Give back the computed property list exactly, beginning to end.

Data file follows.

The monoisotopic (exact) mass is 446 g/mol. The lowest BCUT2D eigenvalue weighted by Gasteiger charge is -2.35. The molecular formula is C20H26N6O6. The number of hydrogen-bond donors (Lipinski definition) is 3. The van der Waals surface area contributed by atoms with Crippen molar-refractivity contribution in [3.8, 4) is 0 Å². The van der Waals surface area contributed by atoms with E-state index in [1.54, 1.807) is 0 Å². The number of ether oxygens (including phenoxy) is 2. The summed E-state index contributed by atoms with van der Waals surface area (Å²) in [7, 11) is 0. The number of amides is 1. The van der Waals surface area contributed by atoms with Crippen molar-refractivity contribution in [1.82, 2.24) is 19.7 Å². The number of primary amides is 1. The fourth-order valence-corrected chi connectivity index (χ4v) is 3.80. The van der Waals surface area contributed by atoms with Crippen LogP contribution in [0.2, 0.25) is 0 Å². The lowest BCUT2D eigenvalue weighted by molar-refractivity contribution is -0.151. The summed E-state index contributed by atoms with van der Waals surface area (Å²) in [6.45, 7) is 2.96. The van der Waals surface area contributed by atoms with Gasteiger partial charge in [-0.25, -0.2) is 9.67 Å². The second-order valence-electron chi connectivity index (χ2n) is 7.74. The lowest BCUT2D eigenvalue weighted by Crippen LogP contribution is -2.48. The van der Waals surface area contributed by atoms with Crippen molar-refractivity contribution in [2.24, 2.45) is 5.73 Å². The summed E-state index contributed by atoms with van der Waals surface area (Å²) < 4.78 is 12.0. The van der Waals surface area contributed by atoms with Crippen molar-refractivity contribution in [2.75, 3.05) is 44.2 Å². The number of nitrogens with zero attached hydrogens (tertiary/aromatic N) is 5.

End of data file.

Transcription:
The monoisotopic (exact) mass is 446 g/mol. The lowest BCUT2D eigenvalue weighted by Gasteiger charge is -2.35. The molecular formula is C20H26N6O6. The number of hydrogen-bond donors (Lipinski definition) is 3. The van der Waals surface area contributed by atoms with Crippen molar-refractivity contribution in [3.8, 4) is 0 Å². The van der Waals surface area contributed by atoms with E-state index in [1.54, 1.807) is 0 Å². The number of ether oxygens (including phenoxy) is 2. The summed E-state index contributed by atoms with van der Waals surface area (Å²) in [7, 11) is 0. The number of amides is 1. The van der Waals surface area contributed by atoms with Crippen molar-refractivity contribution in [1.82, 2.24) is 19.7 Å². The number of primary amides is 1. The fourth-order valence-corrected chi connectivity index (χ4v) is 3.80. The van der Waals surface area contributed by atoms with Crippen LogP contribution in [0.2, 0.25) is 0 Å². The lowest BCUT2D eigenvalue weighted by molar-refractivity contribution is -0.151. The summed E-state index contributed by atoms with van der Waals surface area (Å²) in [6.45, 7) is 2.96. The van der Waals surface area contributed by atoms with Gasteiger partial charge in [-0.25, -0.2) is 9.67 Å². The second-order valence-electron chi connectivity index (χ2n) is 7.74. The lowest BCUT2D eigenvalue weighted by Crippen LogP contribution is -2.48. The van der Waals surface area contributed by atoms with Crippen molar-refractivity contribution in [2.24, 2.45) is 5.73 Å². The summed E-state index contributed by atoms with van der Waals surface area (Å²) < 4.78 is 12.0. The van der Waals surface area contributed by atoms with Crippen molar-refractivity contribution in [2.75, 3.05) is 44.2 Å². The number of nitrogens with zero attached hydrogens (tertiary/aromatic N) is 5.